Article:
LATEST: What services are running during Paris transport strikes?

Unions have called for a coordinated and unlimited strike in Paris, starting on Friday, in an ongoing dispute over pay. Here's how services will be affected.

LATEST: What services are running during Paris transport strikes?
Paris transport staff have called a strike. Photo by Thomas SAMSON / AFP

Unions have representing workers on the city’s RATP transport network are embroiled in a dispute on pay, and have called a strike. They previously held a one-day strike on February 18th, but this time there is no end date to the industrial action.

French law obliges workers in essential industry such as transport to give 48 hours’ notice of their intention to strike. Transport bosses then use this information to produce revised timetables of the services they will be able to run on strike days.

Here is the latest information for Friday, March 25th, with disruption heavily concentrated on the city’s bus and tram lines.


Lines 1, 3bis, 4, 5, 6, 7bis, 9, 10, 11, 12 and 14 will be running as normal.

Lines 2, 3, 7 and 13 have what RATP describes as ‘light disruption’ – all stations are open and trains are running but there might be a slightly longer gap than normal between services – 9 in 10 trains are running.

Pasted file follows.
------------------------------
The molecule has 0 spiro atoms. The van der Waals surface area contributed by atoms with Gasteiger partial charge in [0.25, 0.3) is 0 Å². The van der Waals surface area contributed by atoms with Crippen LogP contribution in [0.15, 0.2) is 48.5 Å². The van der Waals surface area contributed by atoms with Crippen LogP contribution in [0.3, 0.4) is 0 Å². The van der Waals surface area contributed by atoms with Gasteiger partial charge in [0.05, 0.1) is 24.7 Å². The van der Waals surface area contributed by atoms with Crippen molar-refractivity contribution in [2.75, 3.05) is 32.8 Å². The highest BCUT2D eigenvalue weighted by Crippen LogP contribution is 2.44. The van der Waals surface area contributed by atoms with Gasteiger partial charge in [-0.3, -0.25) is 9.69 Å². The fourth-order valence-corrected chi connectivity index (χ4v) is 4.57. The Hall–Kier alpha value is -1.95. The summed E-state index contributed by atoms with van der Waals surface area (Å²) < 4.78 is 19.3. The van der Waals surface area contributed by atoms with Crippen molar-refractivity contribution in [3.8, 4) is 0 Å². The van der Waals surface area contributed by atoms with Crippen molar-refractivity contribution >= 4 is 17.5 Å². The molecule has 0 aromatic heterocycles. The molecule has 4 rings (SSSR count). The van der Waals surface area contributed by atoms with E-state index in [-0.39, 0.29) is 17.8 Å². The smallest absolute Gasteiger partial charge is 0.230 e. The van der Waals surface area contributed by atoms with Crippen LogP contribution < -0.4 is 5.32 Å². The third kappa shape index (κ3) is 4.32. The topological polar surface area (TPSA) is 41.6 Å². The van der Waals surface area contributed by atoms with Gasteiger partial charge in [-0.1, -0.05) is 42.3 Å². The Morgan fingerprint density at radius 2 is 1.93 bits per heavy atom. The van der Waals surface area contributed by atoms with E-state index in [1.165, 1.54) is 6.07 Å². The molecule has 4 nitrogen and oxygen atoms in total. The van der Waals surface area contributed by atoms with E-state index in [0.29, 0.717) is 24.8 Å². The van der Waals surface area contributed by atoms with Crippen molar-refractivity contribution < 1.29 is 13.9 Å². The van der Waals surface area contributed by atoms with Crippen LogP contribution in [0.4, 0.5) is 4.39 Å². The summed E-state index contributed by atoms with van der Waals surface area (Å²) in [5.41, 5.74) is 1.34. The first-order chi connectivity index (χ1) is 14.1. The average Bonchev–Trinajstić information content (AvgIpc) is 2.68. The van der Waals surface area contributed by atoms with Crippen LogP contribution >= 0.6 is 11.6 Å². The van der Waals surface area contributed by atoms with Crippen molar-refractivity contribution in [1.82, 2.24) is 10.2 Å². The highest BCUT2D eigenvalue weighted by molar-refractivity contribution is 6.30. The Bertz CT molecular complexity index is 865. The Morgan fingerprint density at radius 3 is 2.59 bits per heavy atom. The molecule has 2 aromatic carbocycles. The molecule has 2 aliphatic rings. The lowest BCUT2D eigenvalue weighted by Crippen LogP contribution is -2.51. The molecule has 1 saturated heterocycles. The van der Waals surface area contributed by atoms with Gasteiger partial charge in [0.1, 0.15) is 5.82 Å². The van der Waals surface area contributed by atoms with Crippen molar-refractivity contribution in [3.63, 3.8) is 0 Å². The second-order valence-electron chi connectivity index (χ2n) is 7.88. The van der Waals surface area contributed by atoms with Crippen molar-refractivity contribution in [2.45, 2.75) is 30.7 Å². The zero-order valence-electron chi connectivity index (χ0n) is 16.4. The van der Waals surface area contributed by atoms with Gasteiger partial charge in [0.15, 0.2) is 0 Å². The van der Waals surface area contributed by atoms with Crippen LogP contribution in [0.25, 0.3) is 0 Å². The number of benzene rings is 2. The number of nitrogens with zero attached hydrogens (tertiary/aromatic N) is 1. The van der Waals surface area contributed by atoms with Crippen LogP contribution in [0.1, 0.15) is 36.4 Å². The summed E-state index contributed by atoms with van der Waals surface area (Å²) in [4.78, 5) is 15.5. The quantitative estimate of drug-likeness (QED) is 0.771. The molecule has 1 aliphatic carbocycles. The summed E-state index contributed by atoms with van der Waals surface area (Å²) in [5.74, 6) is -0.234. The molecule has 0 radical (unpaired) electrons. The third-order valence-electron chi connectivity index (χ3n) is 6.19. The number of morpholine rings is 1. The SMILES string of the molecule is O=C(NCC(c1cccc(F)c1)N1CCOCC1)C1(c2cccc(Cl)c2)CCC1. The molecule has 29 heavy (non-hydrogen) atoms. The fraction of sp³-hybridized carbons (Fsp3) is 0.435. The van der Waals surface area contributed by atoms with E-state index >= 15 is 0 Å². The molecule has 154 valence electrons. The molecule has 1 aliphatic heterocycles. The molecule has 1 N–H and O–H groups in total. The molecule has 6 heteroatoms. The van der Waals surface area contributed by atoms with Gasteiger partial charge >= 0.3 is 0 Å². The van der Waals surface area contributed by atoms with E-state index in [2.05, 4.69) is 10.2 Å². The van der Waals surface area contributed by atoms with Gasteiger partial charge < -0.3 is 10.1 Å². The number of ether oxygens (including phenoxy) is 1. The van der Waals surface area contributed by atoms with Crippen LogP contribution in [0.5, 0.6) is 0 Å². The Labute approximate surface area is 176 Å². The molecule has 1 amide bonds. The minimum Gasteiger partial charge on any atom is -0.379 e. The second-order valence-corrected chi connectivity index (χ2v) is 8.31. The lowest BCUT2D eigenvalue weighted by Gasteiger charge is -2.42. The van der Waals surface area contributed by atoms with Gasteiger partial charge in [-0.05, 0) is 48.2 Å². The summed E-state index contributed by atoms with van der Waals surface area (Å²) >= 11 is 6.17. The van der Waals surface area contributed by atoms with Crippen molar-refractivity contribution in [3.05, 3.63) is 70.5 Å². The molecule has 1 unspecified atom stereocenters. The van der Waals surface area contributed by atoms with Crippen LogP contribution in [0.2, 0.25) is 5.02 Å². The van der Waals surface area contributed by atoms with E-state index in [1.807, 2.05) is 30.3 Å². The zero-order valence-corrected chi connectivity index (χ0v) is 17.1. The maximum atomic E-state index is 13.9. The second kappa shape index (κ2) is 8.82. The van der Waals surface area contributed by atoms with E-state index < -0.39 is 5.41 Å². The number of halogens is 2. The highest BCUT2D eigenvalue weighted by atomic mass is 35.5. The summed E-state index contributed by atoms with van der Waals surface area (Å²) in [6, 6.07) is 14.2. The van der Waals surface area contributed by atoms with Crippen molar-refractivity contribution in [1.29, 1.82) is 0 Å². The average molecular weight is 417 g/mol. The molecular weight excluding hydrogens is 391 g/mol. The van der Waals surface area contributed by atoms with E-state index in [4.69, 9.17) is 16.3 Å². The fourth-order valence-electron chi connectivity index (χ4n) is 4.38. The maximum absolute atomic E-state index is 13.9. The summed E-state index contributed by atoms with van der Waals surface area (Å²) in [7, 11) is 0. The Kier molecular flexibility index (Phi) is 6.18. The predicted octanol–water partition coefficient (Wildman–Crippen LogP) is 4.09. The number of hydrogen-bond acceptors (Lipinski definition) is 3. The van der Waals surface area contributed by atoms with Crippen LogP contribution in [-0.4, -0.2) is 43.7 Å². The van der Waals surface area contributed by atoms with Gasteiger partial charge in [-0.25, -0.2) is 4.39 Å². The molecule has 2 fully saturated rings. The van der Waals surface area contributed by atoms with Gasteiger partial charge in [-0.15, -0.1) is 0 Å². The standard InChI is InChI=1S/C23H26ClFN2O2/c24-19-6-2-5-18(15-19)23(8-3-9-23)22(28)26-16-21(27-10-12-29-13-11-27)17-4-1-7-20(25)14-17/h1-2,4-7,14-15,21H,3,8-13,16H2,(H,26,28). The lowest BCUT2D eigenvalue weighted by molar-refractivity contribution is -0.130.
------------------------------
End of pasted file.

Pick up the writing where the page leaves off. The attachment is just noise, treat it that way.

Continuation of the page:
Line 8 – full line open, 8 trains in 10 are running.


Across the city, 30 percent of bus services will not be running at all. The rest of the lines will only be running half of their normal services.


Services all along the tram network will be heavily disrupted, but only one line – Line 8 – won’t be running at all.

The rest of the lines will be running but with limited services. Those that do run are expected to be extremely crowded, especially during rush hours.

T1 – running between 6am and 11am and 3pm and 8pm. Trams every 10 minutes

T2 – running between 6am and 10pm, trams every 10 minutes during rush hour and every 20 minutes the rest of the day

T3a – running between 6am and 11am and 4.30 and 8.30pm. Trams every 6 minutes

T3b – running between 6.30am and 10am, 4.30pm and 8pm, only between Porte de Versailles and Porte de Pantin. Trams every 6 minutes

T5 – running between 5.30am and 10am only. Trams every 10 minutes

T6 – running between 6.30am and 9pm, trams every 10 minutes during rush hour and every 25 minutes the rest of the day

T7 – running between 6.30am and 12 noon and 3.30pm and 10.30pm. Trams every 14 minutes 


Only RER lines B – which connects Paris to Charles de Gaulle and Orly airports – and A are affected, the other RER lines are run by SNCF so are not affected by the strike action.

RATP says that normal services will be maintained on both lines A and B.


The Transilien train service is also run by SNCF so is therefore not affected. 

You can find full information and updates HERE.

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Macron to make live TV address over political impasse

French President Emmanuel Macron - who has spent the last two days in meetings with political leaders after losing his parliamentary majority in the recent elections - will make a live TV address to the nation on Wednesday night.

Macron to make live TV address over political impasse